- In the NBA playoffs, Carl had a tooth knocked out, but came back in the same game to make a game-winning blocked shot as the Rockets beat the Utah Jazz 94-92.
Landry, who I interviewed on my podcast, Innovating Life with Jon Sabes (www.jonsabes.com), is a remarkable example of the value of “persistence.” In a time where technology creates the image that anything is possible at the touch of a button, persistence is an under-appreciated trait. When I spoke with Carl, I clearly saw someone for whom success has only come through a force of will that made him a NBA player, but it also made him a better player every year he played. That’s the kind of personality that has produced greatness in business as well as sports.
Carl was, in fact, drafted that night he spent in the airport. The Seattle Supersonics chose him as the 31st overall pick and then traded him to the Houston Rockets where he rode the bench for much of the first half of the season. When All-Star teammate Yao Ming was injured, he stepped in and played a key role in the Rockets astonishing 22-game winning streak (the third longest streak in NBA history). And, that season, after sitting on the bench for 33 of the first 36 games, he was named to the All-Rookie second team.
Carl was the first in his family to go to college. “I told myself that this was my ticket out, so I did everything I possibly could to be the best person in school and also on the court,” he said.
His family life in Milwaukee showed him what he didn’t want to do. “Just being honest with you, seeing some my cousins, peers, they went to work for jobs paying six, seven dollars an hour or they didn’t go to work at all and then living off welfare. I didn’t want that.”
When he was first injured, he had to contemplate the end of a career before it even got started. “When you have an ACL tear, it’s over…no more basketball,” he told me. “I said, God, give me health again and I’ll do everything I can to leave it all out on the line and be a successful individual.”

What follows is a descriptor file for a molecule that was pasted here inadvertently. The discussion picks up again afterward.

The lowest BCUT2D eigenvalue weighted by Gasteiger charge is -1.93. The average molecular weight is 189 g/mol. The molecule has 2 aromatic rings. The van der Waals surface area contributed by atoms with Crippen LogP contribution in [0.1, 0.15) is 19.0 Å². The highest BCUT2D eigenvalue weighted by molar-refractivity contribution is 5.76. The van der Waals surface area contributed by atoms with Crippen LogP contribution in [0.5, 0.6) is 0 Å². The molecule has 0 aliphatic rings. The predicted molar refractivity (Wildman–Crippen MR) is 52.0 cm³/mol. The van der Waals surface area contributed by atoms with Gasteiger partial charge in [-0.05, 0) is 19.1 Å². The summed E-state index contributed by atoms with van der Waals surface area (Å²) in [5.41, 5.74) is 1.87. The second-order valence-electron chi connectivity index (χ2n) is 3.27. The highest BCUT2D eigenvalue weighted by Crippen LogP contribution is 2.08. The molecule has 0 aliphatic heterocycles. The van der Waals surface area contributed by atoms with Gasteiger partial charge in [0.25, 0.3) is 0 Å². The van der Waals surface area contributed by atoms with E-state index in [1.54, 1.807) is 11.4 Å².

On my podcast, Carl pointed out another interesting lesson he learned in the NBA: Not doing things just to fit in.
“Fitting in was easy,” he said. “Doing everything that everybody else does was easy. If I stood out in some type of way, I’m going to have different results. I’m going to have stand-out results.”
That’s called the “Law of Contrast” and it produces that exact effect of changing the outcomes that everyone else is experiencing. Carl is smart, he recognized that differences make a difference, and doing whatever it takes is what is required to make real, meaningful differences.
Every off-season for the last 11 years, he has run a camp for kids in Milwaukee where he tells youth his story of hard work and persistence. “I always tell the kids to apply themselves and always be persistent,” he said. “If you dream, apply yourself and be persistent. With hard work, man, the sky’s the limit.”
When Carl says the sky’s the limit he means it. He is smart to recognize that it’s important to dream big, because if we don’t – we may be selling ourselves short. “You have to dream bigger than your mind could ever imagine,” he said. “I wanted a nice house. I wanted a nice car. I said, and I got all of that. So, what do I do, do I stop now? Maybe I didn’t dream big enough.” That’s a big statement coming from a kid who grew up to be the first in his family to graduate college and go on to be not only a top NBA basketball start, but a good businessman, father and someone who gives back to the community.
I’m convinced that in whatever he takes on as a basketball player or in his post-hoops career, Carl Landry is not going to stop getting better at whatever he does, and in the process of doing so, make the world a better place.